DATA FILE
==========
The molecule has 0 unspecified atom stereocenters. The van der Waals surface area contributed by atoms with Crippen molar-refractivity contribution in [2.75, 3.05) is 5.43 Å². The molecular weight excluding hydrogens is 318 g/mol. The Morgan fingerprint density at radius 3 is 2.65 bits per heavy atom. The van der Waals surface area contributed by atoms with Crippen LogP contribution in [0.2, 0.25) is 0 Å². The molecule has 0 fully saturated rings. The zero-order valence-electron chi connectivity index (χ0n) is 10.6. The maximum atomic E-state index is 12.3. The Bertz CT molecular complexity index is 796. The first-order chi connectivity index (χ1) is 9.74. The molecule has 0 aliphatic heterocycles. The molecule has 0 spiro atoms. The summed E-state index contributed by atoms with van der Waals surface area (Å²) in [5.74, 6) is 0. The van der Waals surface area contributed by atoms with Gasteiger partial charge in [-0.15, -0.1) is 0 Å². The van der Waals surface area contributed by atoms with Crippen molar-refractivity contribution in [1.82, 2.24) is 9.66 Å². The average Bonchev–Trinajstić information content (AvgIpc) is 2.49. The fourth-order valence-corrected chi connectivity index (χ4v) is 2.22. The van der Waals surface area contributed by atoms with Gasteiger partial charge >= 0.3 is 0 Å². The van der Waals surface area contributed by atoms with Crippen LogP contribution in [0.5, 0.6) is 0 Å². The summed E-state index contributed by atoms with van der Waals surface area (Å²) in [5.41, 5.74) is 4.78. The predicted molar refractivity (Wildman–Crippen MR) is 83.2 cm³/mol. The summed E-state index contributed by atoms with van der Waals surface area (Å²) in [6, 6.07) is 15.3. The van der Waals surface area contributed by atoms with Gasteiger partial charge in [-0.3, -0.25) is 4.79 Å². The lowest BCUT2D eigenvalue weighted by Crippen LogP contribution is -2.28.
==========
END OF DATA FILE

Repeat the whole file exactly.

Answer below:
The molecule has 0 unspecified atom stereocenters. The van der Waals surface area contributed by atoms with Crippen molar-refractivity contribution in [2.75, 3.05) is 5.43 Å². The molecular weight excluding hydrogens is 318 g/mol. The Morgan fingerprint density at radius 3 is 2.65 bits per heavy atom. The van der Waals surface area contributed by atoms with Crippen LogP contribution in [0.2, 0.25) is 0 Å². The molecule has 0 fully saturated rings. The zero-order valence-electron chi connectivity index (χ0n) is 10.6. The maximum atomic E-state index is 12.3. The Bertz CT molecular complexity index is 796. The first-order chi connectivity index (χ1) is 9.74. The molecule has 0 aliphatic heterocycles. The molecule has 0 spiro atoms. The summed E-state index contributed by atoms with van der Waals surface area (Å²) in [5.74, 6) is 0. The van der Waals surface area contributed by atoms with Gasteiger partial charge in [-0.15, -0.1) is 0 Å². The van der Waals surface area contributed by atoms with Crippen molar-refractivity contribution in [1.82, 2.24) is 9.66 Å². The average Bonchev–Trinajstić information content (AvgIpc) is 2.49. The fourth-order valence-corrected chi connectivity index (χ4v) is 2.22. The van der Waals surface area contributed by atoms with Gasteiger partial charge >= 0.3 is 0 Å². The van der Waals surface area contributed by atoms with Crippen LogP contribution in [0.5, 0.6) is 0 Å². The summed E-state index contributed by atoms with van der Waals surface area (Å²) in [5.41, 5.74) is 4.78. The predicted molar refractivity (Wildman–Crippen MR) is 83.2 cm³/mol. The summed E-state index contributed by atoms with van der Waals surface area (Å²) in [6, 6.07) is 15.3. The van der Waals surface area contributed by atoms with Gasteiger partial charge in [-0.3, -0.25) is 4.79 Å². The lowest BCUT2D eigenvalue weighted by Crippen LogP contribution is -2.28.